BOISE, Idaho (CN) - An Idaho attorney convicted of paying to have his wife murdered claims in court that the federal government set him up for his politically incorrect views.
Edgar J. Steele sued the Amandola & Doty law firm, its partner Gary Amandola, and former attorney Robert T. McAllister, in Ada County Court.
Steele in 2000 represented white supremacist Richard Butler in a case brought by two Native Americans who were harassed at gunpoint by members of the Aryan Nations, a group Butler founded in northern Idaho in the 1970s. The lawsuit bankrupted the group.
Steele, also a white supremacist, was sentenced in November 2011 to 50 years in federal prison.
He was federally charged in 2010 with hiring a hit man, longtime handyman Larry Fairfax, to blow up his wife with a pipe bomb that was found under her car during an oil change. The motive involved an insurance policy and a Ukrainian woman, according to reports of his trial.
Steele denied the charges and received steadfast support from his wife, but was convicted in 2011. He was sent to the federal prison near Victorville, Calif.
In his lawsuit, Steele calls the prison the "Auschwitz of America," claiming it has a "high number of inmate deaths arising from other inmate murders" and toxic drinking water.
Steele claims his attorneys, defendants McAllister and Amandola, failed to properly defend him during his 2010-2011 trial.
He claims McAllister's own indictment and pending disbarment was covered up until after the murder-for-hire trial.
"After Steele's wrongful conviction in May 2011, he was sentenced Nov. 8, 2011 and McAllister was charged with felonies in a 'sealed' indictment by the U.S. government in July 2011 that was deliberately held and not released to the public until Nov. 16, 2011, after Steele's sentence was pronounced, so that Steele could not use that information as a basis for a new trial; which is further proof of the government's intent to make Steele a political prisoner," Steele claims in the lawsuit.
McAllister, then 61, agreed to he disbarred for converting clients' funds, Law Week Online reported in June 2011. McAllister, whom Law Week called "one of Denver's top criminal-defense lawyers," did not contest his disbarment. He told Law Week he was "devastated by it," but "I have to admit that I'm in violation." McAllister took the money after he lost his shirt in some bad real estate deals.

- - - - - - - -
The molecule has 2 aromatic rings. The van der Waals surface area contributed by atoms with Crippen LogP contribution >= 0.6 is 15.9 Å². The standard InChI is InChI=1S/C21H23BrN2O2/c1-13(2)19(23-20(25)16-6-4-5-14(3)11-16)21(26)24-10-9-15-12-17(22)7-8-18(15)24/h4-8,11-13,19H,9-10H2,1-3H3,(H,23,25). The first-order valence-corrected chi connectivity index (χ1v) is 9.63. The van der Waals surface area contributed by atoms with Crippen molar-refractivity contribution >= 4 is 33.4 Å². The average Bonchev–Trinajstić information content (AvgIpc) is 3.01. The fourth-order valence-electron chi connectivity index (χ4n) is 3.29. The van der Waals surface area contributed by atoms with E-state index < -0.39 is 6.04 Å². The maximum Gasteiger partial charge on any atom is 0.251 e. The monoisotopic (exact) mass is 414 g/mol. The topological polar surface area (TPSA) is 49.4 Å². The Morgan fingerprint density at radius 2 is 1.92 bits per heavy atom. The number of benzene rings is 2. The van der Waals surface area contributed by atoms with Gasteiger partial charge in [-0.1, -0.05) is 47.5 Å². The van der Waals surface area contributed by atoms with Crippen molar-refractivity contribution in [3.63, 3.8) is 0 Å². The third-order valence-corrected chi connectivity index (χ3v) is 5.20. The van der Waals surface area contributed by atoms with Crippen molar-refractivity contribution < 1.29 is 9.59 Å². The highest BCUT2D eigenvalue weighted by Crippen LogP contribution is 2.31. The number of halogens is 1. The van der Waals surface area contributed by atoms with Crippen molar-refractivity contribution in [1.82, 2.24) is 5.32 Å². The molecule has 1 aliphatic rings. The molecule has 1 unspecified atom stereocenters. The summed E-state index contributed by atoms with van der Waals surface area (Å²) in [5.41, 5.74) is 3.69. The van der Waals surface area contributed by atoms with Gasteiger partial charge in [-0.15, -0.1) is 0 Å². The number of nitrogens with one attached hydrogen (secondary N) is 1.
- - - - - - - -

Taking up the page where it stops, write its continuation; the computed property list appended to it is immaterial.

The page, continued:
Steele claims the murder-for-hire charges against him were based on evidence that was "fraudulently manufactured in order to silence his 'politically incorrect' speech and writings": that the government persuaded confidential informants to give false testimony in exchange for money or reduced sentences.
He claims the handyman, Fairfax, "had been manipulated by the government so that he would participate in a fraudulent prosecution against Steele and present false testimony concerning a 'murder-for-hire' plot wherein two pipe bombs were attached to Mr. and Mrs. Steele's automobiles."
In exchange for his testimony, Steele claims, Fairfax received a light sentence of two years in a halfway house, and was allowed to keep "$45,000 in silver coins which he had stolen from the Steele family without being held responsible or accountable," according to the complaint.
Steele claims McAllister was aware of it all, including the tampering with audio recordings.
"McAllister was aware that Edgar Steele maintained that CI Fairfax participated in a scheme to edit and re-manufacture two audio recordings Fairfax had made of casual conversations between himself and Steele concerning ranch issues, which conversation were developed into recordings that made it appear Steele was plotting to murder his wife," the complaint states.
McAllister failed to subpoena an audio expert to examine the audio, who could have "convinced a jury that there was reasonable doubt that Steele was guilty of the alleged murder plot," according to the complaint.
Steele also claims McAllister communicated separately with him and his wife, lying to them about what the other was saying, and that an FBI agent lied about his investigation.
"McAllister's representation of Edgar Steele was clouded, distorted and diminished by the conflict of interest arising from his concerns about his own pending disbarment and prosecution," the complaint states.
Steele claims Amandola was negligent because he knew of McAllister's deficiencies, but did nothing about them.
Steele seeks damages for negligence, breach of contract, breach faith, breach of fiduciary duty, fraud and deception, and tortious interference with prospective economic advantage.
He is represented by Wesley Hoyt, of Clearwater.
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